The Role of Educational Quality and Quantity in the Process of Economic Development
We develop a theory of human capital investment to study the channels through which students react to school quality when deciding on investments in secondary education and above, and to study how educational quality affects economic growth. In a dynamic general equilibrium closed economy, primary education is mandatory but there is an opportunity to continue on in education, which is a private choice. High-quality education increases the returns to schooling, and hence the incentives to accumulate human capital. This is caused by two main effects: higher quality makes higher education accessible to more people (extensive channel), and once individuals decide to participate in higher education, higher quality increases the volume of investment made per individual (intensive channel). Furthermore, educational quality plays a central role in explaining the composition of human capital and the long-run level of income. Cross-country data evidence shows that the proposed channels are quantitatively important and that the effect of the quality and quantity of education on growth depends on the stage of development.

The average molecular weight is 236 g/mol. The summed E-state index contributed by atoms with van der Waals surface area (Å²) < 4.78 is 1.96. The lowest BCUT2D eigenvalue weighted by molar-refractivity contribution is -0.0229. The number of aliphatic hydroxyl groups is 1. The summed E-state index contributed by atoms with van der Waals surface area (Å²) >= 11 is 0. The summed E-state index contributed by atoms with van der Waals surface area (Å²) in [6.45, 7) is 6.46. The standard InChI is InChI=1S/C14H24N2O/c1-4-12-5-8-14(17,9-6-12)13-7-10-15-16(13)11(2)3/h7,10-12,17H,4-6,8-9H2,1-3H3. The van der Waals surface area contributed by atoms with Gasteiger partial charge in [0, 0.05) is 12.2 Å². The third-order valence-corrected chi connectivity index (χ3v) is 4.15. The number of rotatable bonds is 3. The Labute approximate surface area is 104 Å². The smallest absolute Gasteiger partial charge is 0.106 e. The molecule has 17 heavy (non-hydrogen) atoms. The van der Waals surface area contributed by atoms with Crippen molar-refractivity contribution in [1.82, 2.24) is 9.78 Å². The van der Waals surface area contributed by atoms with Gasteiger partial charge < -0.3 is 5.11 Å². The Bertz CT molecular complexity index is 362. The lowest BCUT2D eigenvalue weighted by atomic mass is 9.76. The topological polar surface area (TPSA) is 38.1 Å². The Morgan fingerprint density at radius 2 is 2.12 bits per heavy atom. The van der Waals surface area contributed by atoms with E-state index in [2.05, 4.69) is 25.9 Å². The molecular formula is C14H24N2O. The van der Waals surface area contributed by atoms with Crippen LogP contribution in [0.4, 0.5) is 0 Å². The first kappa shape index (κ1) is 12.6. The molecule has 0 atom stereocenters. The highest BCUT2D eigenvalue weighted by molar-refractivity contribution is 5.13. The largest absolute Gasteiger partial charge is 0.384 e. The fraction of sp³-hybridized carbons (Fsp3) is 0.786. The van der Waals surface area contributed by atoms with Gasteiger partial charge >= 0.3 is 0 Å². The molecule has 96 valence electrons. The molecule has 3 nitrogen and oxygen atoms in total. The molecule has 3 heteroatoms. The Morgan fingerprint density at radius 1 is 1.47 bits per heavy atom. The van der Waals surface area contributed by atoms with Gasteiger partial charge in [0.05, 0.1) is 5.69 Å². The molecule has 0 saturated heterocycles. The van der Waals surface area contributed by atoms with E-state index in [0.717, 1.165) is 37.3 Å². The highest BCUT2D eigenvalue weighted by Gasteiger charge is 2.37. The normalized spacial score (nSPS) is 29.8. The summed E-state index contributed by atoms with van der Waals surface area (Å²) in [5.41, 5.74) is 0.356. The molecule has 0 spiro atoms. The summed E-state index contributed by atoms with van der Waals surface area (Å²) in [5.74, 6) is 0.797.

3 November 2011 Paper Number CEPDP1087
This CEP discussion paper is published under the centre's programme.